Hess Lumber Brings Community Recycling to Malad City

Hess Lumber Brings Community Recycling to Malad City

In the last seven years, businesses in Malad City, Idaho, have recycled more than 1 million pounds of cardboard thanks to a community recycling program created by Hess Lumber. That’s over 400 pounds of cardboard for each resident of the small, close-knit town. For Hess Lumber, the recycling program is latest addition to a lasting legacy in the community.

“I’m the fourth generation in the business,” says Doug Crowther, owner of Hess Lumber. “I’ve got three boys of my own, and hopefully they can continue following in the family’s footsteps.”

Hess Lumber opened in 1935 and has served the local community for nearly 85 years. As a kid, Crowther says, working in the store kept him busy and taught him what it means to work hard. Now at the store’s helm, Crowther hopes to teach those same lessons to the next generation—and he’s doing it in a sustainable way. Hess Lumber’s community recycling program currently serves over a dozen businesses in Malad City and employs local high school students to move and process the cardboard boxes.

“We probably move about a ton of cardboard a week,” Hess says. He estimates that the program recycles some 180,000 pounds of cardboard per year—enough to fill four or five semi-trucks.

It all started when Hess Lumber built a new store. The new facility had a back room with a cardboard baler to compress the boxes and packaging material that arrived at Hess Lumber each week. Crowther says the baler allowed Hess Lumber to begin recycling all of its cardboard, but it didn’t stop there. Soon, Hess Lumber began collecting cardboard from the two businesses next door.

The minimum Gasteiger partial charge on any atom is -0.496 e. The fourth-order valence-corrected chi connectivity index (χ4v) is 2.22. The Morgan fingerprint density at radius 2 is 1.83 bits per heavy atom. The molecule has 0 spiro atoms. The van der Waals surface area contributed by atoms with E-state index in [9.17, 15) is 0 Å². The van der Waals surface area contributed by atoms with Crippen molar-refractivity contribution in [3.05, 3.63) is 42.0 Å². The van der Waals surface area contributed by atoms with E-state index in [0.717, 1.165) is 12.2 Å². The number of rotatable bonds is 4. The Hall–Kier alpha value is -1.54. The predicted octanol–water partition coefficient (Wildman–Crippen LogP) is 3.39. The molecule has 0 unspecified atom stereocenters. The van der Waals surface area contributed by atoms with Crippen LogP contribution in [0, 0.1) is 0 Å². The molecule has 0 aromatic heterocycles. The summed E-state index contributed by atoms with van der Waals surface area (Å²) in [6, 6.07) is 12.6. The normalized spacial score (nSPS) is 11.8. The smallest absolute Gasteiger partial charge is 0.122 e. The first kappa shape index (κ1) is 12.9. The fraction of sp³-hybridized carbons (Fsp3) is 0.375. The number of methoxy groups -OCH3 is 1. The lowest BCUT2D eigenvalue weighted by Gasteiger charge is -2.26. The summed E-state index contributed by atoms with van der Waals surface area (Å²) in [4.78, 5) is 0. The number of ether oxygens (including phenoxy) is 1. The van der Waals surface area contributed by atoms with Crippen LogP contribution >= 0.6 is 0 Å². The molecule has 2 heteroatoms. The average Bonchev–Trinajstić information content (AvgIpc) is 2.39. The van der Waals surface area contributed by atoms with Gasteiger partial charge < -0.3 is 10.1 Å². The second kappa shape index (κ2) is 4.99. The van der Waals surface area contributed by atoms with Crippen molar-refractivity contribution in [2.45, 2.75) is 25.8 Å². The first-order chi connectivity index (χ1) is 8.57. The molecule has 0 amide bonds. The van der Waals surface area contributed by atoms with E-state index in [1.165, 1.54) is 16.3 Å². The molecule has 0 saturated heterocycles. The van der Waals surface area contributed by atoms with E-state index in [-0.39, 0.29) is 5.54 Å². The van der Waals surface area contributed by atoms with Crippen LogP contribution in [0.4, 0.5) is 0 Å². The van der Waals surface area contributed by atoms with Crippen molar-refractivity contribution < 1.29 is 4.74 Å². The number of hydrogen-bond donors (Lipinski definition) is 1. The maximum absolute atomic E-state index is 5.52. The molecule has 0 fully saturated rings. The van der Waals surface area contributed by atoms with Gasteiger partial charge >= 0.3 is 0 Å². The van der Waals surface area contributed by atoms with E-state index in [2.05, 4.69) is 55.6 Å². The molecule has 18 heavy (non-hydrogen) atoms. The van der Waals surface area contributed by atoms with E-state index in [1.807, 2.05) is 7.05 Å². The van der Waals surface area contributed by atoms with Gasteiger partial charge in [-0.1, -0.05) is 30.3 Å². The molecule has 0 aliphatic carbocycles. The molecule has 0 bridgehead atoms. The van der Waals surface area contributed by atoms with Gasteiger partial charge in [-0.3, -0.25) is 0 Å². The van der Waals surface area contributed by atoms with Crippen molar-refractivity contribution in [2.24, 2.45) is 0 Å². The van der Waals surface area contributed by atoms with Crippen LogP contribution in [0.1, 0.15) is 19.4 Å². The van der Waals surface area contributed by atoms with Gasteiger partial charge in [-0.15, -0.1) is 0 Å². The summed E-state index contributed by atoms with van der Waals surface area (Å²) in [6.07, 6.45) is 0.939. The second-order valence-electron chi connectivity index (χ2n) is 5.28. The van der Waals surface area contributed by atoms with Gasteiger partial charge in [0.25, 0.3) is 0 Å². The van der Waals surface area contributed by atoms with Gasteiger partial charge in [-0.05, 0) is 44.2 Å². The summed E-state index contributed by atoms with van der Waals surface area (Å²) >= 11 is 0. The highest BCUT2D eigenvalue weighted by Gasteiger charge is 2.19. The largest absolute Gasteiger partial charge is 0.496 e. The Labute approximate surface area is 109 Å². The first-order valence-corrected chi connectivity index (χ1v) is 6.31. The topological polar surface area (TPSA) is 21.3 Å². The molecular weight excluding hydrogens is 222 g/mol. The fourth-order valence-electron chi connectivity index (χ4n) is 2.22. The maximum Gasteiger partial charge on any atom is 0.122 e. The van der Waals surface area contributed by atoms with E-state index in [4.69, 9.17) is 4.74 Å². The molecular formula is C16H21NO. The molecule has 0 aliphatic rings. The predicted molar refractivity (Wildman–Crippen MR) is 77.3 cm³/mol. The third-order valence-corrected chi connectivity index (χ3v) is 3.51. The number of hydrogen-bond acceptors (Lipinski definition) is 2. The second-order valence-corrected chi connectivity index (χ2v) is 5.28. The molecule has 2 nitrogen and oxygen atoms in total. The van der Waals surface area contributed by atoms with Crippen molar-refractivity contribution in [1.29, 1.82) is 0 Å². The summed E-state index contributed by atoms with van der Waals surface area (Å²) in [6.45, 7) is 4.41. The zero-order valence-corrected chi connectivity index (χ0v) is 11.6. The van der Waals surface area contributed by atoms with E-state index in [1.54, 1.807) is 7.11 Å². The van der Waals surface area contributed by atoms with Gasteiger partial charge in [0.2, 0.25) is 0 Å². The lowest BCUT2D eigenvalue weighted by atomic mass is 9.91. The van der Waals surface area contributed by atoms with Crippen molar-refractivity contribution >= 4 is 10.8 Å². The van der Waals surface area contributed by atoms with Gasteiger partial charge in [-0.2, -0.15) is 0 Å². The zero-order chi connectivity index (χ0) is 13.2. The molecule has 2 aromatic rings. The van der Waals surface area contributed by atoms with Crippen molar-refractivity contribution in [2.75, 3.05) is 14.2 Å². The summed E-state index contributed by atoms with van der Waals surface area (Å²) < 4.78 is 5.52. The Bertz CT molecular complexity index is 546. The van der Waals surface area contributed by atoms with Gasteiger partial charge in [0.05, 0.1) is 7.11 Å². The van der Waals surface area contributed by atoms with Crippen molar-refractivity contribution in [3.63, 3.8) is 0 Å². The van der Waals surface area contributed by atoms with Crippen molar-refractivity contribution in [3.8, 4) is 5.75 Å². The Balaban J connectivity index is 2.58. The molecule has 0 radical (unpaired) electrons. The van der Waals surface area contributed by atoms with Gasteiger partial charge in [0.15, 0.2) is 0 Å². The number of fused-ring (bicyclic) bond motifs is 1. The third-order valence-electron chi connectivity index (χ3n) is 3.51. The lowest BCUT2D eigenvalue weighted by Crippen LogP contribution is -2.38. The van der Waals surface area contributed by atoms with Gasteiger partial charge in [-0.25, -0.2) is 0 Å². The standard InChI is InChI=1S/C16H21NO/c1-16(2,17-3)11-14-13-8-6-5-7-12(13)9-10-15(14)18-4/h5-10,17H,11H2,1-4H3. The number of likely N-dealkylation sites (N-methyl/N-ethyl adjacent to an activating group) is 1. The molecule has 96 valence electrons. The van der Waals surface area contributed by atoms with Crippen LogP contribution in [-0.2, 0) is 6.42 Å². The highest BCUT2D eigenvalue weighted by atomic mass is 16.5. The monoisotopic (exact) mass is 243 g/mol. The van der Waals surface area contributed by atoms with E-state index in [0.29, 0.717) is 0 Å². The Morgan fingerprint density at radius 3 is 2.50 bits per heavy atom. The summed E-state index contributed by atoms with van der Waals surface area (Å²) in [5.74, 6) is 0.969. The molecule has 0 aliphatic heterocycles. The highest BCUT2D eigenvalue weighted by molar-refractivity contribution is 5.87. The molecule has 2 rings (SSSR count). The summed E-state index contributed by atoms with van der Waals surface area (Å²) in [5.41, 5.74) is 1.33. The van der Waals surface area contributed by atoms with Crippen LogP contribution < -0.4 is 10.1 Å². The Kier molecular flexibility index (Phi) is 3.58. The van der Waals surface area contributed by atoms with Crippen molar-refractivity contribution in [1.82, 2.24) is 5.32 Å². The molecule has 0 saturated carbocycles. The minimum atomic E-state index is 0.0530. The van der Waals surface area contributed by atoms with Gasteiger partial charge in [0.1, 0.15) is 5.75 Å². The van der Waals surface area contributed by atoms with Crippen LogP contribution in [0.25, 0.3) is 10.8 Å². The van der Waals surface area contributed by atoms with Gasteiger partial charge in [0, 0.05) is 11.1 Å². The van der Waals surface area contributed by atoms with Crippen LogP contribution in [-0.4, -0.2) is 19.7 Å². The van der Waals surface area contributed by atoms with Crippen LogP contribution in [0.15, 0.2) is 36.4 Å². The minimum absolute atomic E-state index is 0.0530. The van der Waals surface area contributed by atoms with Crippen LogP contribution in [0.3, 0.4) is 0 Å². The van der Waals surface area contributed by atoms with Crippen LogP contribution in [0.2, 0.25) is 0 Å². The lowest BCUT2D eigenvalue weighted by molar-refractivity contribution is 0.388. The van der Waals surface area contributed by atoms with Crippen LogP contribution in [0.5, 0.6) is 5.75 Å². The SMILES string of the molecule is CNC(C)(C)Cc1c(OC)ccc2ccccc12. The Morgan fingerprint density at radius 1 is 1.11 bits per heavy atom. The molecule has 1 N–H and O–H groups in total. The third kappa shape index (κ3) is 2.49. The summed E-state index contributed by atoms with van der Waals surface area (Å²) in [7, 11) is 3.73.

“That blossomed into almost 17 other businesses around town requesting the service,” Crowther says.

For each business, Hess Lumber would provide a large wooden crate where the business could deposit all of its cardboard. Then, Hess Lumber team members would come by to move the cardboard with a forklift, run it through the baler and prepare it for recycling. As the program grew, Crowther and his team reached out to the city and county about formalizing the program.

“Now we have nice metal bins with lids on them, and we still pick up the cardboard with a forklift and take it to our baler,” he says.

To run the program, Hess Lumber charges a small monthly fee, which pays for the forklift time and the part-time help from high schoolers. For Crowther, the opportunity to create jobs for others, especially young people, is particularly important.

“It keeps them moving and doing stuff,” he says. “That’s what I was raised doing, and we had that opportunity because of the family business.”

Now, Hess Lumber has given that opportunity back to the community. The community recycling program builds a sustainable future for Malad City by supporting greener businesses and the next generation of local workers.

For more information about Hess Lumber, visit www.hesslumber.com.

This story is part of our ongoing ‘Local Memories, Lasting Impact’ series that highlights small, locally owned businesses and the differences they make in their communities.

 

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